At last year’s Cosmoprof North America I got to see my creative partner at united*, Andy Johnson, literally kill it on stage with an amazing presentation on how young, even start-up brands and entrepreneurs can develop their point of view and bring their brands to market so that they are truly differentiating. The message was that there is so much passion and energy in this industry, but that this doesn’t compensate for poorly designed brand strategies. Really sharpening a brand’s point of view and how and where to tell the story is something that many companies need help with, for sure. Companies big and small.
People were in line for almost 30 minutes after the 2010 session to talk to Andy and pick his brain on their ideas, brands and ways of coming to market. And this year he is back for more! In fact, be on the look for Andy at Monday’s session from 1:30 to 3:00, August 1, Private Label – Emotional Branding– How to Navigate and Attract? where his topic will be “emotional branding”.
If your brand can’t elevate itself to connect on a truly emotional level, then all your telling is a functional story, and that is tough ground to live on 100%. Functional stories are usually good for the first guy, but often not for the second.
Take the mineral cosmetics trend. The way Leslie Blodgett pioneered the idea of mineral cosmetics and literally changed many women’s view of make-up was amazing. She created a revolution in 1995 and now a legion of brand followers. So, if you are going to enter the mineral cosmetics segment now, are you just a “me too”, and how do you create a unique angle to your brand.
Innovation is a completely overused word in branding, but one of the key questions that Andy will examine in your brand’s point of view is one of sequence, right? In other words, are you trying to create the trend, ride the trend, hang on for dear life to the trend, or reinvent and add something new to the trend. This really affects how your brand message comes to life, and every touch point matters from your name, to your visual language and packaging, to your go-to-market strategies including social and digital media.
Andy will literally break down the four things you need to do to become an irreplaceable, emotionally-centered brand, and you will take heart in his fourth key point, which will be the capstone: f*** the shallow water and go into the deep end, because if you have a great idea, you need to go all out and do it right from the very beginning. There are no second chances. After all, we have to ask ourselves who the next Leslie Blodgett is or trend maker that is going to completely upset the industry, again. Stay tuned and be there on Monday August 1st in Las Vegas!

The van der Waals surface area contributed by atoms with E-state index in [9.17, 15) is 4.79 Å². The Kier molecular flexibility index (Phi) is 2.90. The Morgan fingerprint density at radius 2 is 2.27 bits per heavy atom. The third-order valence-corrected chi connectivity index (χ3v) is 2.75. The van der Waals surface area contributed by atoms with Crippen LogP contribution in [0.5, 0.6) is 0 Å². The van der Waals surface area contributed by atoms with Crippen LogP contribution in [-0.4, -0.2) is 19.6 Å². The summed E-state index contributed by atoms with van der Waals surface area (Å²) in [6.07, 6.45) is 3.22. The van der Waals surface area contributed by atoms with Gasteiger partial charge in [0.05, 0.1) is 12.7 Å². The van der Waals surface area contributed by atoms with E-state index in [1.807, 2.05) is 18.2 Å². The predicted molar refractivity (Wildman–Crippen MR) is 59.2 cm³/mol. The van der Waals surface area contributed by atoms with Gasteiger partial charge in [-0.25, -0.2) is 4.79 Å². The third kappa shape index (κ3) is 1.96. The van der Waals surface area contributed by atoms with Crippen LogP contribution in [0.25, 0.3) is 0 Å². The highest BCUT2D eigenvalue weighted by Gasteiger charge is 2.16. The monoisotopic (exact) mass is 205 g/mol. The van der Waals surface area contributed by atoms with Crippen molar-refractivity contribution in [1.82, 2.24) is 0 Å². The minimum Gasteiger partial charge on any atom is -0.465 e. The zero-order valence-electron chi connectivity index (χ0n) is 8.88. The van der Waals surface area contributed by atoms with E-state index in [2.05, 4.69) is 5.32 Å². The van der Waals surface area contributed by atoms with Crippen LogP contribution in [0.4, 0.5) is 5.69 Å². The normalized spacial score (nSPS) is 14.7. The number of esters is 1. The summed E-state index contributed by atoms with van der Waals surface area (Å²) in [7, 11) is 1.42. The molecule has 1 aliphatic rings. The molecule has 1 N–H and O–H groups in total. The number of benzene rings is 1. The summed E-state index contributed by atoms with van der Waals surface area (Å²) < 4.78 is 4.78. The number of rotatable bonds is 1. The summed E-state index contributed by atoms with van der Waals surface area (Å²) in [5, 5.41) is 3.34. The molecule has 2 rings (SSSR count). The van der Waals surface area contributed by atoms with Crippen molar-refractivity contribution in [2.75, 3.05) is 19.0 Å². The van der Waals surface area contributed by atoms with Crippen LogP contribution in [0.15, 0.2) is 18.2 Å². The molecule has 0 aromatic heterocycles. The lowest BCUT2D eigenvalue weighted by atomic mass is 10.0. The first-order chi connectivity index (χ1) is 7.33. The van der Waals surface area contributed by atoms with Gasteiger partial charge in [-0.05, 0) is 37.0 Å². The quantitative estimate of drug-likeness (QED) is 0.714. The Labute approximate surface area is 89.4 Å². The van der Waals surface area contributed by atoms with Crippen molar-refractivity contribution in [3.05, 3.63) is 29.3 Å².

For feedback on this story, contact Perry Seelert | strategic partner // united* | www.uniteddsn.com | 917-267-2857
Andy Johnson // Creative Partner
Andy joined forces with partners Lawrence and Perry in 2006 to launch united*, which in a short period of time has become a renowned award winning creative agency with offices in both New York and San Francisco. Since co-founding united* Andy has led the companies expansion into multiple disciplines from strategic brand planning and packaging design, to print, web and marketing development.
Born in Derby England, Andy studied graphic design at Derby College, graduating with Honors. He began his extensive career in branding design working for some of the world’s most prestigious design companies. Beginning in London at Coley Porter Bell, Tilley Cato Gobé Desgrippes and Jones Knowles Ritchie. Before crossing the pond to establish himself in New York, working with the Sterling Group and world-renowned Landor Associates.
During his time with Landor, Andy was responsible for heading up several key clients: Procter & Gamble, the rebranding of the Philip Morris Co. and Spalding. He continued to expand his international experience by managing the rebranding of the Brazilian, BASF owned paint manufacturer Suvinil.
In 2001, Andy joined Daymon Worldwide as Creative Director, with a specific goal of elevating the level of the creative product and introducing a strategic branded approach to own brand. During his three years with the company Andy was integral in increasing the design department’s revenue from $3 million in 2002 to $7 million in 2005, while elevating the level of creativity to an award-winning status.
Andy continues to be a phenomenal designer, and, as creative director is actively involved in all projects and client relationships. He is continually inspired by current culture and trends, which has lead him to the west coast to be closer to his passion of surfing and snowboarding.
Andy heads up the united* SF office.